For 20 years now Brit Rosaco, a Bulgarian-Dutch joint venture with headquarters in the city of Pleven, has been producing rose rootstocks near the town of Pavlikeni. The company's gardens span some 20 ha and offer 1 million roses of 300 different varieties. Turnover has topped 1 million levs for nine of the past ten years. Partners in the company are CEO Nikolay Pelishatski, production manager Stafan Dimitrov, Dutch cooperative Rosaco and two Dutch citizens.
The company sells its products in the United Kingdom, Greece, Turkey, Romania and Bulgaria, the major customers being garden centers and wholesalers supplying DIY stores. The roses are offered on the market under the customers' brands. However, Brit Rosaco sells rootstocks under its own brand in its online store, which is attracting a growing number of hobby gardeners in Bulgaria.
From wild to decorative roses
The growing cycle is two years. Budding is done on wild rose rootstocks between April and November. The plants are then transported to the company's cold store in the town of Byala, where they stay over the winter. Sales are made mainly in April and May. Seven or eight people are involved in the process of packaging and shipping.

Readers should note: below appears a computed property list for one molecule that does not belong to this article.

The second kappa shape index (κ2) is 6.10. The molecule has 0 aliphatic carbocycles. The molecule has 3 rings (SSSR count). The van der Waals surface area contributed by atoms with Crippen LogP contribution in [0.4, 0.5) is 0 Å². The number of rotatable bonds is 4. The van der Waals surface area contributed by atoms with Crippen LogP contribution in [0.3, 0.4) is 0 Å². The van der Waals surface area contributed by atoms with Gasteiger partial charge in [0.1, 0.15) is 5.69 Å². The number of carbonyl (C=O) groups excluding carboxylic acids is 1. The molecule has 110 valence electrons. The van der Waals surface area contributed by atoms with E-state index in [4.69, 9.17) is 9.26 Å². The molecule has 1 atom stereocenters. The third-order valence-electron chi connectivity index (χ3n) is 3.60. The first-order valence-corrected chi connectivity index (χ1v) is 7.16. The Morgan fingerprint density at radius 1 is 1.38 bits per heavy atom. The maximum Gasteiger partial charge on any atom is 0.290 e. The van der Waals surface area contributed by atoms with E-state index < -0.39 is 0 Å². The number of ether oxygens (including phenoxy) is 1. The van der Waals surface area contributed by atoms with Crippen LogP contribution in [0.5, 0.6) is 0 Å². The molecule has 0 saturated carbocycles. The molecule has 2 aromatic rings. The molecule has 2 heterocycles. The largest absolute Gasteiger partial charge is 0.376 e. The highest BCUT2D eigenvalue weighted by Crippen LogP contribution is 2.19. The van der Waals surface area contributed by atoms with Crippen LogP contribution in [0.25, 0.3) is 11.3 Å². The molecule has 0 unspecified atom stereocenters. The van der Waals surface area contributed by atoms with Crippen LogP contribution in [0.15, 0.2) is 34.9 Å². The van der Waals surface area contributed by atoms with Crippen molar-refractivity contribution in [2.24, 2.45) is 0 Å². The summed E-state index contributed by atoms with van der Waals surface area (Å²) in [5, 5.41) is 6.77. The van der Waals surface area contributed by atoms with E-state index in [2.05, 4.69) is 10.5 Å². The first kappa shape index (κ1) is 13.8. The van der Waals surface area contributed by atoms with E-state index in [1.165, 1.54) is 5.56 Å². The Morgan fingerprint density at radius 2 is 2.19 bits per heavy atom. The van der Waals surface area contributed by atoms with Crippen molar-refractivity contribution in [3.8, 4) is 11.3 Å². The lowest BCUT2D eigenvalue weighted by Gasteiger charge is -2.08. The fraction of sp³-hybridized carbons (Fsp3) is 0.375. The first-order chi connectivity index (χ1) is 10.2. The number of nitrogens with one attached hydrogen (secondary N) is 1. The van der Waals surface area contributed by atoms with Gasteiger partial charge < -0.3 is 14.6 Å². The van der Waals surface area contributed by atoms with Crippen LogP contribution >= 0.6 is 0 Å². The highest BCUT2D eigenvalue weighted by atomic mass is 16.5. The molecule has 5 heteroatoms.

Another line of Brit Rosaco's business is grading of rootstocks produced by the Dutch partner. That provides occupation to about 30 people all year round. The rootstocks are transported to Bulgaria and during winter the workers in Byala sort the plants, make bunches and send them to the cooperative's customers. As it is entirely manual work, the procedure is too expensive to be done in the Netherlands, so the cooperative outsources it, Pelishatski says.
With roots in Bulgartsvet
The business originated from the former state-owned company Bulgartsvet in Pavlikeni, which used to outsource growing to local people, buy out the rootstocks and export them to Europe. The company went bankrupt in the early 1990s. Pelishatski's father-in-law, who was involved in the business, made a connection with a large Dutch trader and in 2004 they established the joint venture. The following year the company won financing from the EU pre-accession funds and purchased the cold store in Byala. It also built a workshop for packaging and grading and launched the business model that is still used today.
For ten years Brit Rosaco has had rose growing agreements with David Austin Roses in the UK. However, logistics became complicated after Brexit. David Austin died and his heirs changed the trade policy, concentrating production in the Untied Kingdom. This was the last year that rose rootstocks were exported to Britain, Pelishatski says.
The partners plan to preserve the existing business model in future and keep the size of production, rather than risk with expansion. That will give them flexibility if the market gets tight. Besides, there is the constant problem of workforce shortage.
Costs are also increasing. Last year the company raised wages by 20%. However, there are no problems with sales, as competitive production in Europe has been decreasing. There are only four or five such fields with 1 million roses in Europe, says Pelishatski.